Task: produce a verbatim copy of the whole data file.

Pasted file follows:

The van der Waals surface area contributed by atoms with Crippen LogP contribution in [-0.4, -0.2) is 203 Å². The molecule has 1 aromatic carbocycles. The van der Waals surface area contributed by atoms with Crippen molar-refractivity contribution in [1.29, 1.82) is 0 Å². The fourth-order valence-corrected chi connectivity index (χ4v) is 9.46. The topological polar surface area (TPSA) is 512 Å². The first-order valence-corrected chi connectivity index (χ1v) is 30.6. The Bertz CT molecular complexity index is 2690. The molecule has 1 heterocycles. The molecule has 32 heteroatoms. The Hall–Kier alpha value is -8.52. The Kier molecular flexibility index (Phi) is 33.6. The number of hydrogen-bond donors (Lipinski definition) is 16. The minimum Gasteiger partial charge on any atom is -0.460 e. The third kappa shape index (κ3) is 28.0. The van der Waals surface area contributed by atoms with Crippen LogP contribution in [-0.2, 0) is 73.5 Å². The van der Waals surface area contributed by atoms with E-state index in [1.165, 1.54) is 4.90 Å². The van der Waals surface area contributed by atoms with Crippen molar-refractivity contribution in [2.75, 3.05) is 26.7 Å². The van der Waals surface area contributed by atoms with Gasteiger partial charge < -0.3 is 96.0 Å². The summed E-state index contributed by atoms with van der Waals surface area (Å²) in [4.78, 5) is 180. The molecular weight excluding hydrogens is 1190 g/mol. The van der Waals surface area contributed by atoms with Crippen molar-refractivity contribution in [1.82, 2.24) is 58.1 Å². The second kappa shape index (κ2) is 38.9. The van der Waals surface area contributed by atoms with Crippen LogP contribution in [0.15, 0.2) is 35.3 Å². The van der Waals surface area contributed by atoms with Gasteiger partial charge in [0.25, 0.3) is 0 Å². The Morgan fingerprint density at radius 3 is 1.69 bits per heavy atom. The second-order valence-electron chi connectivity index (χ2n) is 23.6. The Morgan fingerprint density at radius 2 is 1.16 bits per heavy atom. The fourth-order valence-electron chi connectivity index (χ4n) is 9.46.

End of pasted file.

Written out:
The van der Waals surface area contributed by atoms with Crippen LogP contribution in [-0.4, -0.2) is 203 Å². The molecule has 1 aromatic carbocycles. The van der Waals surface area contributed by atoms with Crippen molar-refractivity contribution in [1.29, 1.82) is 0 Å². The fourth-order valence-corrected chi connectivity index (χ4v) is 9.46. The topological polar surface area (TPSA) is 512 Å². The first-order valence-corrected chi connectivity index (χ1v) is 30.6. The Bertz CT molecular complexity index is 2690. The molecule has 1 heterocycles. The molecule has 32 heteroatoms. The Hall–Kier alpha value is -8.52. The Kier molecular flexibility index (Phi) is 33.6. The number of hydrogen-bond donors (Lipinski definition) is 16. The minimum Gasteiger partial charge on any atom is -0.460 e. The third kappa shape index (κ3) is 28.0. The van der Waals surface area contributed by atoms with Crippen LogP contribution in [-0.2, 0) is 73.5 Å². The van der Waals surface area contributed by atoms with E-state index in [1.165, 1.54) is 4.90 Å². The van der Waals surface area contributed by atoms with Crippen molar-refractivity contribution in [2.75, 3.05) is 26.7 Å². The van der Waals surface area contributed by atoms with Gasteiger partial charge < -0.3 is 96.0 Å². The summed E-state index contributed by atoms with van der Waals surface area (Å²) in [4.78, 5) is 180. The molecular weight excluding hydrogens is 1190 g/mol. The van der Waals surface area contributed by atoms with Crippen molar-refractivity contribution in [1.82, 2.24) is 58.1 Å². The second kappa shape index (κ2) is 38.9. The van der Waals surface area contributed by atoms with Crippen LogP contribution in [0.15, 0.2) is 35.3 Å². The van der Waals surface area contributed by atoms with Gasteiger partial charge in [0.25, 0.3) is 0 Å². The Morgan fingerprint density at radius 3 is 1.69 bits per heavy atom. The second-order valence-electron chi connectivity index (χ2n) is 23.6. The Morgan fingerprint density at radius 2 is 1.16 bits per heavy atom. The fourth-order valence-electron chi connectivity index (χ4n) is 9.46.